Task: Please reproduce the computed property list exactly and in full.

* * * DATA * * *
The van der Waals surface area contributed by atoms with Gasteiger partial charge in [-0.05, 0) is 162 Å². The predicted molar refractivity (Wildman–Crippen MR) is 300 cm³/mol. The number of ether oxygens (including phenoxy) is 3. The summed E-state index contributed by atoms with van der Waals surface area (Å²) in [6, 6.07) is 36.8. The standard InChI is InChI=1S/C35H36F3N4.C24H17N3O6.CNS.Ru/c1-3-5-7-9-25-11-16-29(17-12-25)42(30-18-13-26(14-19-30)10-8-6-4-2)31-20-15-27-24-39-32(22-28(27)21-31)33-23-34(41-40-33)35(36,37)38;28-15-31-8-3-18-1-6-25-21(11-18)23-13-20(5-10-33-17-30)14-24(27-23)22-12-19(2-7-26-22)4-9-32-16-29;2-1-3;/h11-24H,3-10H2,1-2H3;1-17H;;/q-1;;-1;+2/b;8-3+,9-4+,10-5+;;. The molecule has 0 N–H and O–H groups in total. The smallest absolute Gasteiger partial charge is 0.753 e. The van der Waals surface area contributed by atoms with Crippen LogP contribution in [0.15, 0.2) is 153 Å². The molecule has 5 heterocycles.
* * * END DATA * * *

The van der Waals surface area contributed by atoms with Gasteiger partial charge in [-0.05, 0) is 162 Å². The predicted molar refractivity (Wildman–Crippen MR) is 300 cm³/mol. The number of ether oxygens (including phenoxy) is 3. The summed E-state index contributed by atoms with van der Waals surface area (Å²) in [6, 6.07) is 36.8. The standard InChI is InChI=1S/C35H36F3N4.C24H17N3O6.CNS.Ru/c1-3-5-7-9-25-11-16-29(17-12-25)42(30-18-13-26(14-19-30)10-8-6-4-2)31-20-15-27-24-39-32(22-28(27)21-31)33-23-34(41-40-33)35(36,37)38;28-15-31-8-3-18-1-6-25-21(11-18)23-13-20(5-10-33-17-30)14-24(27-23)22-12-19(2-7-26-22)4-9-32-16-29;2-1-3;/h11-24H,3-10H2,1-2H3;1-17H;;/q-1;;-1;+2/b;8-3+,9-4+,10-5+;;. The molecule has 0 N–H and O–H groups in total. The smallest absolute Gasteiger partial charge is 0.753 e. The van der Waals surface area contributed by atoms with Crippen LogP contribution in [0.15, 0.2) is 153 Å². The molecule has 5 heterocycles.